On a Beach Walk: No. 15

Embed from Getty Images

 

I like walking the beach as it is good for the body, mind, and soul – and refreshing on my feet.

The body of knowledge known by the human race is huge – yet most of us know so little – a mere fraction of the total. What each of us know may be equivalent to a handful of sand on a long beach – if that. It is a meager few drops from the water that I see.

As I gaze down this long beach, I recall the day a fellow teacher knocked on my classroom door. She was polling the staff about their knowledge about a topic on a 1-to-10 scale – to which I paused and answered 4.

Given our past conversations and her knowledge about me, she questioned my choice. “How can you say that when I know you taken classes and workshops, and then trying and implementing these strategies?”

I verified her points about me, but then explained my reflective self-evaluation as a relative point. My reference point were the experts in the field (who I named). “Compared to them I am no more than a 4 – but compared to my colleagues I am a 10 – and there is no way most of them an 8, 9, or 10.”

Yes, knowledge is relative. I look out over the vast waters of the Gulf of Mexico, no land is in sight, yet I know land is out there, but far away. Yet, while the gulf is large compared to the small pond in the neighborhood or the nice lake at a state park, it is small compared to the Atlantic Ocean – and even smaller compared to the Pacific Ocean.

I think of all the water found on Earth – in the lakes, ponds, streams, rivers, bays, gulfs, and oceans – let alone in the ground, the air, as glaciers and icecaps, and within living organisms. The seemingly vast water of the Gulf of Mexico now seem so small. No matter how much one knows, it’s actually so little.

Yes, my knowledge is the small amount of sand that touches my feet as I stare across the water then down both directions of the long beach. While water washing ashore signifies changing times, I still like walking the beach as it is good for the mind, body, and soul – and refreshing on my feet.

Advertisements

On a Beach Walk: No. 14

Embed from Getty Images

I like walking the beach as it is good for the body, mind, and soul – and refreshing on my feet.

The vast water is the sea of knowledge – and the water seems unlimited. There is so much to know. Identifying the shells on the beach would be an accomplishment in itself – but a small one in a relative sense. Meanwhile, the body of knowledge continues to grow.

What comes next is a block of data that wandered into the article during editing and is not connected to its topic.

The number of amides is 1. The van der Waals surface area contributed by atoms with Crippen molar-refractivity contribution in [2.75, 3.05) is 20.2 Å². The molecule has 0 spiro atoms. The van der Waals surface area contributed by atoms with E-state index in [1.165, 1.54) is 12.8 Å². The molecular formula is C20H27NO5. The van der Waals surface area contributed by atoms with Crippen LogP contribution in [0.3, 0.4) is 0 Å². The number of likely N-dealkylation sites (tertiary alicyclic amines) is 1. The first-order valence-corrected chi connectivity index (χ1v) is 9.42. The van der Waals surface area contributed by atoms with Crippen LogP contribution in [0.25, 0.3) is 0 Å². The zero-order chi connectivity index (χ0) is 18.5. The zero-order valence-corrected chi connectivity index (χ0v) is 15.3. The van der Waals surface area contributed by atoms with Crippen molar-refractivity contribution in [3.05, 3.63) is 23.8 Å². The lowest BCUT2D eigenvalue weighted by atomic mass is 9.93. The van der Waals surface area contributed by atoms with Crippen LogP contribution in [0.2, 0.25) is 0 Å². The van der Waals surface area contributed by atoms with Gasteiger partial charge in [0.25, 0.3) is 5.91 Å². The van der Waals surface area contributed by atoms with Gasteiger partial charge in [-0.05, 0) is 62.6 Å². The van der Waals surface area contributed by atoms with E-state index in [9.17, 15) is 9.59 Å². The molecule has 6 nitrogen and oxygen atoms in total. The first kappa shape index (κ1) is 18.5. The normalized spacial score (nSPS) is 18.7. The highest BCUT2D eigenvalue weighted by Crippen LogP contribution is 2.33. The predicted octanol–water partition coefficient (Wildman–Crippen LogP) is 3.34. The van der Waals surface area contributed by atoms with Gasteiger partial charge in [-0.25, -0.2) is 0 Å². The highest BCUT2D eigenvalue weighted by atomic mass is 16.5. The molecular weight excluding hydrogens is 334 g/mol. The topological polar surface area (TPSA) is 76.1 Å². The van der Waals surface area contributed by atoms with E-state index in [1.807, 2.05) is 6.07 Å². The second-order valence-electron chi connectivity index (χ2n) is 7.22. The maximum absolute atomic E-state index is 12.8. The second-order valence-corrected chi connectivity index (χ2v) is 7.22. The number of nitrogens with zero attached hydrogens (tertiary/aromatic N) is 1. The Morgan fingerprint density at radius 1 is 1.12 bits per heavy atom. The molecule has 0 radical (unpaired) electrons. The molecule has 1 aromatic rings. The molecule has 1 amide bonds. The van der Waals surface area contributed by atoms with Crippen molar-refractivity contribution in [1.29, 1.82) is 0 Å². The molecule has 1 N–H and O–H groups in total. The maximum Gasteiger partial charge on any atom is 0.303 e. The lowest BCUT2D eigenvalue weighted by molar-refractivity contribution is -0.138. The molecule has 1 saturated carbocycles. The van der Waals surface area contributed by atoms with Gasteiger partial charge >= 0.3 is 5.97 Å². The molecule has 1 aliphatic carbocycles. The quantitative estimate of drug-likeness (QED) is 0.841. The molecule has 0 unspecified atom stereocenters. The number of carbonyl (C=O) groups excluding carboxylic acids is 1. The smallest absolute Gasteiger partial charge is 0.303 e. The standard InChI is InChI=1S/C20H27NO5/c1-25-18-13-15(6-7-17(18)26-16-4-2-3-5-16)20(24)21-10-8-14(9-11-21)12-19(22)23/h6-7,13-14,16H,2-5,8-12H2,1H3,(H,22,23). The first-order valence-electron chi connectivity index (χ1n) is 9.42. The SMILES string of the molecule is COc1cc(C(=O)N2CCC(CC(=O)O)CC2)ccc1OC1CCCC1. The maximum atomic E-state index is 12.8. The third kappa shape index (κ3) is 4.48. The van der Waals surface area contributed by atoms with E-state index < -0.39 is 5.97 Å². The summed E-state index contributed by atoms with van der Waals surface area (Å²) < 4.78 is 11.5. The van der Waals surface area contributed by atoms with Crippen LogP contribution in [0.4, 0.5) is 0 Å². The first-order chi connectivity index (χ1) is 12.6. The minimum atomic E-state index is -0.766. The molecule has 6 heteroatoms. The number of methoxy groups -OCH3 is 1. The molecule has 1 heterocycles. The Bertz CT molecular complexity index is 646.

I think of Leonardo da Vinci who was remorseful in the final days of his life because there was so much more to learn that he didn’t know. In light of his accomplishments, what I know in today’s world seems so small.

The internet brings knowledge closer to us while phones have placed that knowledge at are fingertips and made it portable. I walk on a beach that is a world without wires, yet knowledge is a fingertip away in my pocket.

Today knowledge grows at an accelerated rate while technology changes even faster. I can’t imagine a life today of someone who has never embraced computers – let alone smartphones. That could be like a person trying to operate a sailboat in the deep waters without any sight of land and without prior knowledge of what to do.

That means no understanding of basic computer operations. No concept of entry and response. No clue of open, new, create, save, and retrieve. No idea of how information gets onto the cyber highway. No notion of seeking information that is fingertips away. No sense of determining the validity of information. A sense of being lost while staring over the vast water.

For those of us with knowledge of modern technology, technology changes – and as technology changes, we must also change – a change that must involve unlearning the old way and learning the new.

Water is a metaphor for changing technology. Change is trying to navigate in the raging waters of a storm while hoping for the status quo of calm waters. Change is also the calm water going across my feet – it’s continuous, expected, and always new – never the same as currents keep water moving.

In today’s fast-paced technological world, learning begins with unlearning – abandoning the way one knows. Unlearning to let the new way lead the way. Forgetting what was to let the new lead the way. Yes, old habits are hard to break, plus we have a tendency to protect ourselves from outward self-criticism. Nonetheless, unlearning is more important today than ever.

The illiterate of the 21st century will not be those who cannot read and write, but those who cannot learn, unlearn, and relearn. (Alvin Toffler, Future Shock, 1970)